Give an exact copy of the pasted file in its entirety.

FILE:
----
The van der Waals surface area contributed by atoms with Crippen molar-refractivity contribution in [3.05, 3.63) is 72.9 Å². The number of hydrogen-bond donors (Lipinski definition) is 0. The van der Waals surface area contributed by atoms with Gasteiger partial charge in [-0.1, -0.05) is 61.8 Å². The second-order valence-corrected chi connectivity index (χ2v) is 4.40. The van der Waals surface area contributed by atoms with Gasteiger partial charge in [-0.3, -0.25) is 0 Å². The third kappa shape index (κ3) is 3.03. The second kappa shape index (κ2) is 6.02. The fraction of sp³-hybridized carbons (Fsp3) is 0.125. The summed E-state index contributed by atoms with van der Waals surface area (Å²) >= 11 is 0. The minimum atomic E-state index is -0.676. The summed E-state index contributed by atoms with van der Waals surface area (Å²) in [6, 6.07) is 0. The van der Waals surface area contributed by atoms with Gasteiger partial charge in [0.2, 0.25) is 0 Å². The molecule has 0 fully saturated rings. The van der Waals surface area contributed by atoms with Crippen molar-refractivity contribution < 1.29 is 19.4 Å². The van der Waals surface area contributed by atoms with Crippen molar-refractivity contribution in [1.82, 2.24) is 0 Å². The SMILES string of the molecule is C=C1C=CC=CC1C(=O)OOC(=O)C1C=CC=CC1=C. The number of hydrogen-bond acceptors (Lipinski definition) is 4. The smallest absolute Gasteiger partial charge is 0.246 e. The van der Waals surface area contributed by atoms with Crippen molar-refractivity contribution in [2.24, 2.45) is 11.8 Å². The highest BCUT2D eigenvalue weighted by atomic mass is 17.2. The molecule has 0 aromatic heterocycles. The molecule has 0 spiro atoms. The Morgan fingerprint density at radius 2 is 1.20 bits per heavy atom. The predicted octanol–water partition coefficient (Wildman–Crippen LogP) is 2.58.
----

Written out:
The van der Waals surface area contributed by atoms with Crippen molar-refractivity contribution in [3.05, 3.63) is 72.9 Å². The number of hydrogen-bond donors (Lipinski definition) is 0. The van der Waals surface area contributed by atoms with Gasteiger partial charge in [-0.1, -0.05) is 61.8 Å². The second-order valence-corrected chi connectivity index (χ2v) is 4.40. The van der Waals surface area contributed by atoms with Gasteiger partial charge in [-0.3, -0.25) is 0 Å². The third kappa shape index (κ3) is 3.03. The second kappa shape index (κ2) is 6.02. The fraction of sp³-hybridized carbons (Fsp3) is 0.125. The summed E-state index contributed by atoms with van der Waals surface area (Å²) >= 11 is 0. The minimum atomic E-state index is -0.676. The summed E-state index contributed by atoms with van der Waals surface area (Å²) in [6, 6.07) is 0. The van der Waals surface area contributed by atoms with Gasteiger partial charge in [0.2, 0.25) is 0 Å². The molecule has 0 fully saturated rings. The van der Waals surface area contributed by atoms with Crippen molar-refractivity contribution < 1.29 is 19.4 Å². The van der Waals surface area contributed by atoms with Crippen molar-refractivity contribution in [1.82, 2.24) is 0 Å². The SMILES string of the molecule is C=C1C=CC=CC1C(=O)OOC(=O)C1C=CC=CC1=C. The number of hydrogen-bond acceptors (Lipinski definition) is 4. The smallest absolute Gasteiger partial charge is 0.246 e. The van der Waals surface area contributed by atoms with Crippen molar-refractivity contribution in [2.24, 2.45) is 11.8 Å². The highest BCUT2D eigenvalue weighted by atomic mass is 17.2. The molecule has 0 aromatic heterocycles. The molecule has 0 spiro atoms. The Morgan fingerprint density at radius 2 is 1.20 bits per heavy atom. The predicted octanol–water partition coefficient (Wildman–Crippen LogP) is 2.58.